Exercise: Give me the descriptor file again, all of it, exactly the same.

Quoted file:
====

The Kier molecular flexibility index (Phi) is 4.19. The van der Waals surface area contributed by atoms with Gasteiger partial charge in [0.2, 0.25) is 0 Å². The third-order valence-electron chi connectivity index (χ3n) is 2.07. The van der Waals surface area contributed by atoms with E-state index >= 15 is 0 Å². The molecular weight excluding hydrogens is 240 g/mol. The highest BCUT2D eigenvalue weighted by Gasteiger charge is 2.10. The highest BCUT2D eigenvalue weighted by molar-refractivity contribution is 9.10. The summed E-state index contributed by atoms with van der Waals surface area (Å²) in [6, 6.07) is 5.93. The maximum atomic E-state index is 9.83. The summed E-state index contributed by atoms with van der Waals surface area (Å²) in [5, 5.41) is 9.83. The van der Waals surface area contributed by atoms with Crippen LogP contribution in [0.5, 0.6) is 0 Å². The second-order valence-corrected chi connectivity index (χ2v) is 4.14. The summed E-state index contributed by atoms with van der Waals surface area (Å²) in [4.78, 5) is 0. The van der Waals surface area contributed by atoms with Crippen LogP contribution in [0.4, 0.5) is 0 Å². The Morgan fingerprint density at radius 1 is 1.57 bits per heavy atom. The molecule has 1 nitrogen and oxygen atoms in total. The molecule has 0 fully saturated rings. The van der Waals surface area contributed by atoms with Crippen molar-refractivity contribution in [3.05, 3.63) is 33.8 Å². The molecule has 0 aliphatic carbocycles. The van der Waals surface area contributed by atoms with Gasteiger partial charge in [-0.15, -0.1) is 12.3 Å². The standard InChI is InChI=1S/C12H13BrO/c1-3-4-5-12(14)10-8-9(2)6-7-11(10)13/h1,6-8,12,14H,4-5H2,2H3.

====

The Kier molecular flexibility index (Phi) is 4.19. The van der Waals surface area contributed by atoms with Gasteiger partial charge in [0.2, 0.25) is 0 Å². The third-order valence-electron chi connectivity index (χ3n) is 2.07. The van der Waals surface area contributed by atoms with E-state index >= 15 is 0 Å². The molecular weight excluding hydrogens is 240 g/mol. The highest BCUT2D eigenvalue weighted by Gasteiger charge is 2.10. The highest BCUT2D eigenvalue weighted by molar-refractivity contribution is 9.10. The summed E-state index contributed by atoms with van der Waals surface area (Å²) in [6, 6.07) is 5.93. The maximum atomic E-state index is 9.83. The summed E-state index contributed by atoms with van der Waals surface area (Å²) in [5, 5.41) is 9.83. The van der Waals surface area contributed by atoms with Crippen LogP contribution in [0.5, 0.6) is 0 Å². The second-order valence-corrected chi connectivity index (χ2v) is 4.14. The summed E-state index contributed by atoms with van der Waals surface area (Å²) in [4.78, 5) is 0. The van der Waals surface area contributed by atoms with Crippen LogP contribution in [0.4, 0.5) is 0 Å². The Morgan fingerprint density at radius 1 is 1.57 bits per heavy atom. The molecule has 1 nitrogen and oxygen atoms in total. The molecule has 0 fully saturated rings. The van der Waals surface area contributed by atoms with Crippen molar-refractivity contribution in [3.05, 3.63) is 33.8 Å². The molecule has 0 aliphatic carbocycles. The van der Waals surface area contributed by atoms with Gasteiger partial charge in [-0.15, -0.1) is 12.3 Å². The standard InChI is InChI=1S/C12H13BrO/c1-3-4-5-12(14)10-8-9(2)6-7-11(10)13/h1,6-8,12,14H,4-5H2,2H3.